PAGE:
Monday, April 16, 2001    


One Scrapbook Changed Lives and Relationships!


I met my adopted son when I was asked to be his medical foster mother. His care required me to “clap” his chest every three hours before feedings, “force feed” him, administer yucky medicine and hours of physical therapy. He was a strong willed tiger or he would not have survived the lung and heart damage of his prematurity. But I, too, had to become strong willed – literally fighting for his life. But as the years went by, his strong willed battle for independence became teenage rebellion. He began to use drugs, skip school and get in trouble with the law. We finally had to make an extremely difficult decision. We placed him in a drug treatment center.

Of course, my son was very angry. His rebellion divided us in every way. “You never did care about me!” “We never did anything fun in the family – You just made us work all the time,” he hollered in therapy sessions. We knew he hurting, but he was hurting us, too. Due to threats to physically harm us and others, he was not allowed to visit our home even after he was released to probation.

During this painful time I started a Christmas gift for our son. I made a scrapbook of his life. I gathered photos. I had to fit 18 years into one 8x10 album in a short time, so I did not use a great deal of decoration and never had multiple pages for single events. As I worked on the album there was incredible healing for me and my husband. We saw those photos of a tiny, sick baby to whom we devoted our lives. I wrote how I loved and cared for him. I journaled our pride at small accomplishments, such as his first steps which came during a home physical therapy session. We saw photo after photo of parties, trips, gifts and holidays in which we poured our love into this darling little rascal. We HAD done fun things! And there was proof that we cared for him. The healing began before our son ever knew about his scrapbook. My husband and I began to celebrate the good things we had done for our son – things which had nearly been forgotten when we had only focused on the struggle.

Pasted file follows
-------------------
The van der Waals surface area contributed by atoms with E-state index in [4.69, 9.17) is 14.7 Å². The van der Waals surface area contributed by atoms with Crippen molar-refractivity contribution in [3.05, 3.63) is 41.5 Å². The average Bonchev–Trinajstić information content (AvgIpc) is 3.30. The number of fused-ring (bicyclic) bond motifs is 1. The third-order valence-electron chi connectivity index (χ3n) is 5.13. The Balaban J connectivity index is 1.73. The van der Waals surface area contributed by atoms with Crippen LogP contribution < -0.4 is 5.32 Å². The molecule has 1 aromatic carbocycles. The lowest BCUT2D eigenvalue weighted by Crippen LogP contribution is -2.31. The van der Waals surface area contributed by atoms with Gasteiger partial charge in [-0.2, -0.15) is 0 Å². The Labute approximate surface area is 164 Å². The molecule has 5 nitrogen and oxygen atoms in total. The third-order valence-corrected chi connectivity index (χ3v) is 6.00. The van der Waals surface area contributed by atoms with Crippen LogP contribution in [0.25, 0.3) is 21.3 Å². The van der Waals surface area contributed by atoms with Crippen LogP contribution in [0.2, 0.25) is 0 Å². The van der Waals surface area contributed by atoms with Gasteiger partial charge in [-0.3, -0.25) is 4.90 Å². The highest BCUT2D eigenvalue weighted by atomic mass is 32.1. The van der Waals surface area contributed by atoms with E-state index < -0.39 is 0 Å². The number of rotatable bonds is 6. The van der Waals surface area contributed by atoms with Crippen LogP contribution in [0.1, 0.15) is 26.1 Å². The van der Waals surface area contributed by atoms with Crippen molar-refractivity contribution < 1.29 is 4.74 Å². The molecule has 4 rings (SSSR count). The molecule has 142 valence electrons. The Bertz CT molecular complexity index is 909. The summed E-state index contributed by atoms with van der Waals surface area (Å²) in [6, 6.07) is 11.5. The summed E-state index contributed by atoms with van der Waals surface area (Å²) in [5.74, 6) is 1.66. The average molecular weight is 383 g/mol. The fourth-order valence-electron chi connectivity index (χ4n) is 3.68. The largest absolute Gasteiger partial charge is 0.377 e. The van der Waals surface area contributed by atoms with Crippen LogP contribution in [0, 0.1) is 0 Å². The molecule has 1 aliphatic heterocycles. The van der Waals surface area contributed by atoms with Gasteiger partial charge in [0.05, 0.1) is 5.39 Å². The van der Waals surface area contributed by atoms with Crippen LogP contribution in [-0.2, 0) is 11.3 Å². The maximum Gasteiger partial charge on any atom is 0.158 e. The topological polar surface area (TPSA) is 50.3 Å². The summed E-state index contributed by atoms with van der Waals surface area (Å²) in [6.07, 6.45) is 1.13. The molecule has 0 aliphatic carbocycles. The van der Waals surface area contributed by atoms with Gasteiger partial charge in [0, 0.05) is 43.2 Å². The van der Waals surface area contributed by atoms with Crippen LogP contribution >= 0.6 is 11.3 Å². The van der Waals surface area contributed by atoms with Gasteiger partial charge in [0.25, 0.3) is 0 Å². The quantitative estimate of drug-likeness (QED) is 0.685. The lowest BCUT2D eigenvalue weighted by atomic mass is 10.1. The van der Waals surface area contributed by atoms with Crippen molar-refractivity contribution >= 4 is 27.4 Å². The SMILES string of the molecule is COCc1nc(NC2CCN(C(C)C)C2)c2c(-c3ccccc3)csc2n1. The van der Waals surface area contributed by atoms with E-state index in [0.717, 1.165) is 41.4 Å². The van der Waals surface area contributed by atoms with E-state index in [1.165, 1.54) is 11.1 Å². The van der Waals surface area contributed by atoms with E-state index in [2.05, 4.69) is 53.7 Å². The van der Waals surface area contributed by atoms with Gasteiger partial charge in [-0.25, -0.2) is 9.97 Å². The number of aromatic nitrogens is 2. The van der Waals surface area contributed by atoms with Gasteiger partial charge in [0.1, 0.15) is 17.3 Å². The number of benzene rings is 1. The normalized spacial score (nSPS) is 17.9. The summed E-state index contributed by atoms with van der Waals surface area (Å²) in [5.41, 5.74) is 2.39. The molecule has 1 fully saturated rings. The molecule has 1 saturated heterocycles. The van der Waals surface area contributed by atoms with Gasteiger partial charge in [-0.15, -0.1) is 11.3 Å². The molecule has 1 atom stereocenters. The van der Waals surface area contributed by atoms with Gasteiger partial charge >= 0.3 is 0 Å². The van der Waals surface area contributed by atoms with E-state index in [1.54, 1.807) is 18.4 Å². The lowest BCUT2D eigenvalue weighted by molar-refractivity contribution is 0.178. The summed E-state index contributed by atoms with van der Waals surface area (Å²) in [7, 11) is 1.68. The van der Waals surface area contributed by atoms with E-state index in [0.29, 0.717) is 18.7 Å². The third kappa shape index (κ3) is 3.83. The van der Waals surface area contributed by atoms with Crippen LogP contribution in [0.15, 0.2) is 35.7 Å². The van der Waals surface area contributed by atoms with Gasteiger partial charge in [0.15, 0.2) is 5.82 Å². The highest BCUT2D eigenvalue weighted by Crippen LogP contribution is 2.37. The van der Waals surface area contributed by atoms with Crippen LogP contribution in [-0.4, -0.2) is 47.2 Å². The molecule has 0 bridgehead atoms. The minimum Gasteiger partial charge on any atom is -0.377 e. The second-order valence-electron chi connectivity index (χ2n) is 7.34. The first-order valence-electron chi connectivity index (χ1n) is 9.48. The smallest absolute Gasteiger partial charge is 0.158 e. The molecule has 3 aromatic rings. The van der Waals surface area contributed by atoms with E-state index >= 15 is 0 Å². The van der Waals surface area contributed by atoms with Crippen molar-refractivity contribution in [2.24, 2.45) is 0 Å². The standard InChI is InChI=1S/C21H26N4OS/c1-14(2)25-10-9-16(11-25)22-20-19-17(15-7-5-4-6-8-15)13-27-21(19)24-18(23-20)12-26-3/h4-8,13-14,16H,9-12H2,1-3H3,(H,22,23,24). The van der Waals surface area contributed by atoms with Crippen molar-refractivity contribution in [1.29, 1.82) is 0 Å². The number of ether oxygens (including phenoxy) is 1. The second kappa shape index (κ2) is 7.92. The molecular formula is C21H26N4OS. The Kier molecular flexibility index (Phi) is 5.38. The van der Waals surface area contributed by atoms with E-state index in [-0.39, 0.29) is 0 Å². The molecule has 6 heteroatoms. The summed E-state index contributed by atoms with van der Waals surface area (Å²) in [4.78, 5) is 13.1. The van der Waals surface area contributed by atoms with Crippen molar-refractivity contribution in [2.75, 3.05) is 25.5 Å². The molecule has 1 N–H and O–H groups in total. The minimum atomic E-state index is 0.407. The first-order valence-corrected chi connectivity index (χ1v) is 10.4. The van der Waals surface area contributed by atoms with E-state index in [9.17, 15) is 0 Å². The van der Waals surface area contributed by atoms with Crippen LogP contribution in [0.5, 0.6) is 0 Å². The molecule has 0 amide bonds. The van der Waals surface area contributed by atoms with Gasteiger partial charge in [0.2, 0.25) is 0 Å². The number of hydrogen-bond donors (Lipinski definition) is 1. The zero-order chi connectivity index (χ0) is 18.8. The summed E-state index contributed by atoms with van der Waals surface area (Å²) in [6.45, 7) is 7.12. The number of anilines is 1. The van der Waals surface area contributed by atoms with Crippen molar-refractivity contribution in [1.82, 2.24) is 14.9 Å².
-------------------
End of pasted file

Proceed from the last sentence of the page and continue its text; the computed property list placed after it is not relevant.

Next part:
When my son received the Christmas gift he was surprised and speechless. He looked at it, overwhelmed, not knowing what to say. I had been afraid that he would lose the album in his chaotic lifestyle he still was a “user” and never lived anyplace very long. But he treasured the album and eventually began to assimilate it. He read and reread the pages and commented about them from time to time. He asked for a special case to keep it in to protect it. He began to see the good aspects of our family. He began to include us more in his life. Gradually we became more and more connected to him. I have kept up his scrapbook, now in its second volume. There are more and more photos of us doing things together and even of him celebrating events together with us in our home.

There is no way our son would have ever recovered medically as a baby if it had not been for God answering many people’s prayers for him. There is also no way that our relationship could have been reconciled or his life redeemed from drugs if God had not reached down and rescued him for Christ. But the album I made was one of the tools God used to bring a hurting young man back into the fabric of our family and out of the rebellious lifestyle that had bound him. I plan to never stop scrapbooking!

Tomorrow at dMarie Daily: Why I Love Scrapbooking, by bennie, Murray, UT

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